Seeds can sometimes cause clogging in feeders if the weather has been damp. Kibbled sunflower hearts are more likely to cause the feeder to clog than other seeds. If this is occurring in your seed feeder, please try to replace your current seed temporarily with black sunflower seeds, as the oil in these will help to remove any clogged areas.

  • Why aren't my feeders being used?

    There could be a few reasons, most obviously that it is new! Birds are more likely to take to a new feeder during the colder months – November to March in most areas – but it may well take two or three weeks before the birds are totally comfortable with a new feeder. For best results site new feeders in good cover or places where you normally see the birds and use good quality food. It is common for birds to be unsure and keep their distance for the first few weeks after introducing a new feeder or product into your garden, try to be patient but you can also try some of our suggestions below.

    Try placing the new feeder or product near your existing ones. Try placing the new feeder or product in cover, within a tree or bush as birds may be nervous to come out into the open at first. If you have purchased peanut butter, try smearing some onto a nearby tree, or the edge of a feeding table. If you have purchased peanut cakes, you can also try smearing these onto a nearby tree, or the edge of a feeding table. Predators can also scare off birds from feeder.
  • I have a nut allergy, do you have any foods that are safe for me to handle?

    Many of our food products contain nuts, because of this, despite our best efforts, we cannot guarantee that no cross contamination has occurred.

    Because of this we cannot recommend our food to be handled if you have a nut allergy.
  • Why is there a grid on the front of the Solitary Bee Nest Box?

    The grids are there for multiple reasons. They prevent the tubes falling out and also protect the tubes from birds like Woodpeckers, which would likely eat the cocoons.

  • How do I open my National Trust Birch Nest Box/Trondheim Nest Box?

    These Nest Boxes are closed with a Torx T20 screw. Screwdrivers for this are easily available to purchase from your local DIY store.

    Food Products

  • Where does your food come from?

    We source the best quality foods from across the globe to ensure our mix provides the best nutritional content for the intended animals.

  • What is the difference between Premium Whole Sunflower Hearts and National Trust Premium Sunflower Hearts?

    Premium Whole Sunflower Hearts are screened to ensure that the bag contains whole hearts. Premium Sunflower Hearts are a mix of whole hearts and heart chips and may also contain some remnants of husk. There is no difference in the energy content of either product; the whole hearts simply go through an additional screening process to remove as much of the chips and husks as possible.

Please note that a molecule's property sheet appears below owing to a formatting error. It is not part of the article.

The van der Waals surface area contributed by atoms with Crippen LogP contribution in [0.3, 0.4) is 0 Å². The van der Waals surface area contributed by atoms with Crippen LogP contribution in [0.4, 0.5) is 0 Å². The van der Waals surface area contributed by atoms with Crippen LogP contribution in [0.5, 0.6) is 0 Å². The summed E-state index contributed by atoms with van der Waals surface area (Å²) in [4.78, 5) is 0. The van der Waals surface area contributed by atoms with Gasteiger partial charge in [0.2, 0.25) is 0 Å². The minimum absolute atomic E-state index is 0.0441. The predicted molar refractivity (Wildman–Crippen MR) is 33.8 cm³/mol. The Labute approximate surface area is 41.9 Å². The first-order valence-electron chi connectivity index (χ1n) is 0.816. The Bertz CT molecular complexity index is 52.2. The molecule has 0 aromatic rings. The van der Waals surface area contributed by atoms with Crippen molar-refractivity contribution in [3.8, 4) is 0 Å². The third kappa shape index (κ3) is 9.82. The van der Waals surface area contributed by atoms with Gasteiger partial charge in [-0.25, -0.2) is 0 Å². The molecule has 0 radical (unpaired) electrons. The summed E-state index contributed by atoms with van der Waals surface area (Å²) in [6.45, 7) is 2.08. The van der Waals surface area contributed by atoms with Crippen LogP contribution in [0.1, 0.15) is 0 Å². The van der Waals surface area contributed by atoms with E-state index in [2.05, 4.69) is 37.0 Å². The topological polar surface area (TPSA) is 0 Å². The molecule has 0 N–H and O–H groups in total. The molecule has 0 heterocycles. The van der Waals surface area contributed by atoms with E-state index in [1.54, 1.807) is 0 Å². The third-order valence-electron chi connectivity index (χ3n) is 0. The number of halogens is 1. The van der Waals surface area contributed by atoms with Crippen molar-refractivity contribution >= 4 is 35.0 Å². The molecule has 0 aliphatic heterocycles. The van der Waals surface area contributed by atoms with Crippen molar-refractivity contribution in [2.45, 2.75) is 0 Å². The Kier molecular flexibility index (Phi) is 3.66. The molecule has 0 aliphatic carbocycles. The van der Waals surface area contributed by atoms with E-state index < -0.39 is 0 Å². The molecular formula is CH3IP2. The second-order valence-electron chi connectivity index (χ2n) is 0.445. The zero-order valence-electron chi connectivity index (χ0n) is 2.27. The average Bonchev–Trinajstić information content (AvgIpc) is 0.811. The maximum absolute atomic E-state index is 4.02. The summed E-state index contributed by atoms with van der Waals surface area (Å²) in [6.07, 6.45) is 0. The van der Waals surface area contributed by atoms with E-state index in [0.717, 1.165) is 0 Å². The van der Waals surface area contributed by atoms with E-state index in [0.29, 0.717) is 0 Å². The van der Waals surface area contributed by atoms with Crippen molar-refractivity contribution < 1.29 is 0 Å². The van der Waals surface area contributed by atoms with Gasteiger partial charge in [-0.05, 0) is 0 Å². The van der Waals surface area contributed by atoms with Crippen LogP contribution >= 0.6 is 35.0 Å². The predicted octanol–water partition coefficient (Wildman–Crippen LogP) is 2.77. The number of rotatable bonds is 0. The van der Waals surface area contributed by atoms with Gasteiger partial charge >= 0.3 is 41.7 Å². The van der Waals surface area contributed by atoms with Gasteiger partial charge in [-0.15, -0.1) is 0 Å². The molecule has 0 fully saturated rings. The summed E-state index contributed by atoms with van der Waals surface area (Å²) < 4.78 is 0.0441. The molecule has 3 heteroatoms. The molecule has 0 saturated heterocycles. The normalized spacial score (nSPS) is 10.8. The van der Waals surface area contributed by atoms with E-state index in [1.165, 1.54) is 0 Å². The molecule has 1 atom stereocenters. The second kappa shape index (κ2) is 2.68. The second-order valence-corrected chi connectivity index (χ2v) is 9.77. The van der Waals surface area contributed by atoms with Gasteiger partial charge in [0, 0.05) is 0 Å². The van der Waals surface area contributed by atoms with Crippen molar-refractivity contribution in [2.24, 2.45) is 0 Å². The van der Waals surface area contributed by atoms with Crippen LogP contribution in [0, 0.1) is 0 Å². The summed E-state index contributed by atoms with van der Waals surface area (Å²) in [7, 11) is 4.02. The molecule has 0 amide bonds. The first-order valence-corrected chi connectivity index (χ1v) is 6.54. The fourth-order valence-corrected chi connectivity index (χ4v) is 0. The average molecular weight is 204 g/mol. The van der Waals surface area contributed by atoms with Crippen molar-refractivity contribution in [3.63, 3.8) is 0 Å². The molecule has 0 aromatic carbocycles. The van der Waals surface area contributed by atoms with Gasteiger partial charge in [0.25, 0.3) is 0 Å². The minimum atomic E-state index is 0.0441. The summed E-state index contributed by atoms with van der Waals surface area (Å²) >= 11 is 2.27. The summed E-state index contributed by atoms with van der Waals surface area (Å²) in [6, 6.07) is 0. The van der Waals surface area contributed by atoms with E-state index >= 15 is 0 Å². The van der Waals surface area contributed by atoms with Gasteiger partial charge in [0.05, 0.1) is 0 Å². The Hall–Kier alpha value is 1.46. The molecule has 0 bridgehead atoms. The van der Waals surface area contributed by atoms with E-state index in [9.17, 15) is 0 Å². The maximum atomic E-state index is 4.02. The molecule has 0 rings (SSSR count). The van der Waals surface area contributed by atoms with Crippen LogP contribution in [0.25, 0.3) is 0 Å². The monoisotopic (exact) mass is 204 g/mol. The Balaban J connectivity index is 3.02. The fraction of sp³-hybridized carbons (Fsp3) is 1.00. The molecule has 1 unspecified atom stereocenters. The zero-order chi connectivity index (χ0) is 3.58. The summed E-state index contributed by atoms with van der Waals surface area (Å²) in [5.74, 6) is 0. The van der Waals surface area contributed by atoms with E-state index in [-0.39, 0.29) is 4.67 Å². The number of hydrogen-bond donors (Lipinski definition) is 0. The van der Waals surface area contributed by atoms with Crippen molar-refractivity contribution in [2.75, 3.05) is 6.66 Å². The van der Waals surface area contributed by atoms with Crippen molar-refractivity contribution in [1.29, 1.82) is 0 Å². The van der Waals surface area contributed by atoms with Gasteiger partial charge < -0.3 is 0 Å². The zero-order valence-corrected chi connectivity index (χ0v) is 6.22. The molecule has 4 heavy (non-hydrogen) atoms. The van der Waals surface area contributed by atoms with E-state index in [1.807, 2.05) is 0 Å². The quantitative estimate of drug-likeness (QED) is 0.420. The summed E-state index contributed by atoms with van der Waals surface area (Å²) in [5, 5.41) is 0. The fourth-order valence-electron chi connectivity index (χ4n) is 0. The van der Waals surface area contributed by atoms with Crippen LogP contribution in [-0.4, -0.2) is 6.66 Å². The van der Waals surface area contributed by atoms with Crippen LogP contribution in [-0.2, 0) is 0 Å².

• Why are my fat products soft?

    During the warmer summer months our fat-based products will be softer than usual due to the heat exposed to them. It is important to keep them stored in a cool dry place.

  • How easy is it to keep live mealworms?

    If kept cool, provided with food (bran and just a few slices of carrot or apple) and periodically cleaned out to keep the meal in which they live fresh, it’s quite straightforward to keep mealworms for several weeks – always assuming the local Robin will let you!

  • How long can I store bird food for?

    If kept cool and dry, we would recommend storing food for up to three months, but in practice it may well last longer.

  • How often should I change the food in my feeder?

    Any food in the garden that has been uneaten for more than ten days should be disposed of, and in mild, damp weather peanuts should really not be out for more than a week.


  • When should I feed the wildlife?

    Throughout the year. The benefits of winter feeding are well known, but it’s important to feed in the warmer months as well. The provision of supplementary food can reduce competition between adults and young for natural food as the adults will quickly “top-up” at the bird feeders and use all the caterpillars that they find to feed their young. Don’t forget that peanuts should only be provided in mesh-feeders, as whole nuts might choke nestlings.

    Seed eating birds such as the finches can struggle to find enough food until the first crops of weeds have had a chance to flower and set seed in late spring and early summer. Supplementary seed provision can also help these birds by providing additional food for them to regurgitate and feed to their young.